Great Dane training is something you need to start in the early stages of your dog’s life. When he is a puppy, your Great Dane requires proper obedience training so you will have the right control over him when he is fully grown. Furthermore, a well trained Great Dane is a happy dog, as this breed loves to work, and is eager to follow the commands of his master.
Great Dane training begins and ends with you. Therefore, what you teach your Great Dane and when you teach it, has an influence on the dog he will grow up to be.
You should take the time to enroll your Dane into an obedience school as soon as he’s of an acceptable age. However, until then, there are a few basic Great Dane training techniques you can teach your dog yourself, such as how to walk nicely.
The following is how you can go about teaching your Dane how to walk nicely:
1. Put your Great Dane on a 4-foot leash and take him out for a walk. However, unlike previous walking experiences, this time your goal is to no longer tolerate your dog pulling on the leash. Therefore, every time your Dane pulls the leash, immediately stop walking by planting your feet firmly on the ground. Do not move. As long as your dog continues to pull remain still. As soon as your Dane stops tugging on the leash, immediately praise him and continue to walk again.
2. Each time your dog pulls on the walk, put your “walking nicely” Great Dane training rules into effect and stop. Once he stops tugging, be sure to praise him right away, and give him the occasional treat to reinforce the fact that you are pleased with his behavior.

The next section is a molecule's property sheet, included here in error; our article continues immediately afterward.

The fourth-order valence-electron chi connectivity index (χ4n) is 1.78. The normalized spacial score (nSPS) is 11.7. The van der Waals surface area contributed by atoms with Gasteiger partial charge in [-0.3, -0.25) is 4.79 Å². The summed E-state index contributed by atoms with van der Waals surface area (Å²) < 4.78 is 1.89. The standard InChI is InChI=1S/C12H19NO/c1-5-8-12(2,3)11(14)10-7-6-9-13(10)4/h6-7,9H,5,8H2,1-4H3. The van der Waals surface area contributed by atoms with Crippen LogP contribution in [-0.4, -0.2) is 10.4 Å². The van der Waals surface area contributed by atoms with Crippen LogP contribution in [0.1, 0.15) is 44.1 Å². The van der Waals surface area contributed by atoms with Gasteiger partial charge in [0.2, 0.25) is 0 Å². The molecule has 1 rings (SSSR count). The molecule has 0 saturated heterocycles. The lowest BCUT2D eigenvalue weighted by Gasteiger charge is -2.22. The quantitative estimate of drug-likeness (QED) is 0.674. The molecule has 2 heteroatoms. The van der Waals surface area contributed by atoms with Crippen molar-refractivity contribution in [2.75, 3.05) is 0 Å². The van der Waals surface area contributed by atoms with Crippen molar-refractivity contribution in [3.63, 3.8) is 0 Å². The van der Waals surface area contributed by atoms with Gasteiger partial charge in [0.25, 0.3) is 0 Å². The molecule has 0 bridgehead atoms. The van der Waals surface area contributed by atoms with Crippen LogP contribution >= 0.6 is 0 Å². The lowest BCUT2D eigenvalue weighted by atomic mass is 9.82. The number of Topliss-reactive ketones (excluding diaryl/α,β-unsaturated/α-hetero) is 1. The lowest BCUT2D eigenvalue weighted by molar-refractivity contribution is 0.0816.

3. Should your Great Dane prove resistant to your training methods, instead of stopping each time he pulls, quickly turn and begin walking in the opposite direction. This sudden change in direction will startle your dog. Continue to change directions until his pulling becomes less severe. Then resort back to the stopping method.
4. Finally, if you really find teaching your Great Dane to walk nicely is proving to be more difficult than you thought, you can also consider using a head halter. A head halter is not a muzzle, it is more like a bridle a horse wears. Essentially, the head halter forces a dog’s body to follow the head. It is not possible for a dog to pull while wearing one.
With consistency, encouragement, and plenty of praise for a job well done, you’ll discover that Great Dane training isn’t impossible, whether you are teaching him to walk nicely, sit or fetch.